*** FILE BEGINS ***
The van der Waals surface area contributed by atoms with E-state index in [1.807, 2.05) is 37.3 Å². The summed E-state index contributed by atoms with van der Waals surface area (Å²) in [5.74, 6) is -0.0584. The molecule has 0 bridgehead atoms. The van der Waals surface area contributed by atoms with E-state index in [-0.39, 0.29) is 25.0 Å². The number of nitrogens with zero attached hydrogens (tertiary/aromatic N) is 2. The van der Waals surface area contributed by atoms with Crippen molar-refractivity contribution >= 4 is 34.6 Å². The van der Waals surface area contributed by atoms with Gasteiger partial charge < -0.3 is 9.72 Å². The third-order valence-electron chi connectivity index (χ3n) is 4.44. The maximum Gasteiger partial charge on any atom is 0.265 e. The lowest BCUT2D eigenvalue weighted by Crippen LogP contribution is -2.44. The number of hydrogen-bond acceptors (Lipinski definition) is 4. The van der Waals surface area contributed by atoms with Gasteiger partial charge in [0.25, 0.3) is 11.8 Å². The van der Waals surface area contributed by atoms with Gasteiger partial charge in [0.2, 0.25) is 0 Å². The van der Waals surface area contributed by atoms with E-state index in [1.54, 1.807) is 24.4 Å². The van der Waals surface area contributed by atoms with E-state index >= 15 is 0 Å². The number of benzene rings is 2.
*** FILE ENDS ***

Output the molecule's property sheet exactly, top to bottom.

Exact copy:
The van der Waals surface area contributed by atoms with E-state index in [1.807, 2.05) is 37.3 Å². The summed E-state index contributed by atoms with van der Waals surface area (Å²) in [5.74, 6) is -0.0584. The molecule has 0 bridgehead atoms. The van der Waals surface area contributed by atoms with E-state index in [-0.39, 0.29) is 25.0 Å². The number of nitrogens with zero attached hydrogens (tertiary/aromatic N) is 2. The van der Waals surface area contributed by atoms with Crippen molar-refractivity contribution >= 4 is 34.6 Å². The van der Waals surface area contributed by atoms with Gasteiger partial charge < -0.3 is 9.72 Å². The third-order valence-electron chi connectivity index (χ3n) is 4.44. The maximum Gasteiger partial charge on any atom is 0.265 e. The lowest BCUT2D eigenvalue weighted by Crippen LogP contribution is -2.44. The number of hydrogen-bond acceptors (Lipinski definition) is 4. The van der Waals surface area contributed by atoms with Gasteiger partial charge in [0.25, 0.3) is 11.8 Å². The van der Waals surface area contributed by atoms with Gasteiger partial charge in [0.2, 0.25) is 0 Å². The van der Waals surface area contributed by atoms with E-state index in [1.54, 1.807) is 24.4 Å². The van der Waals surface area contributed by atoms with E-state index >= 15 is 0 Å². The number of benzene rings is 2.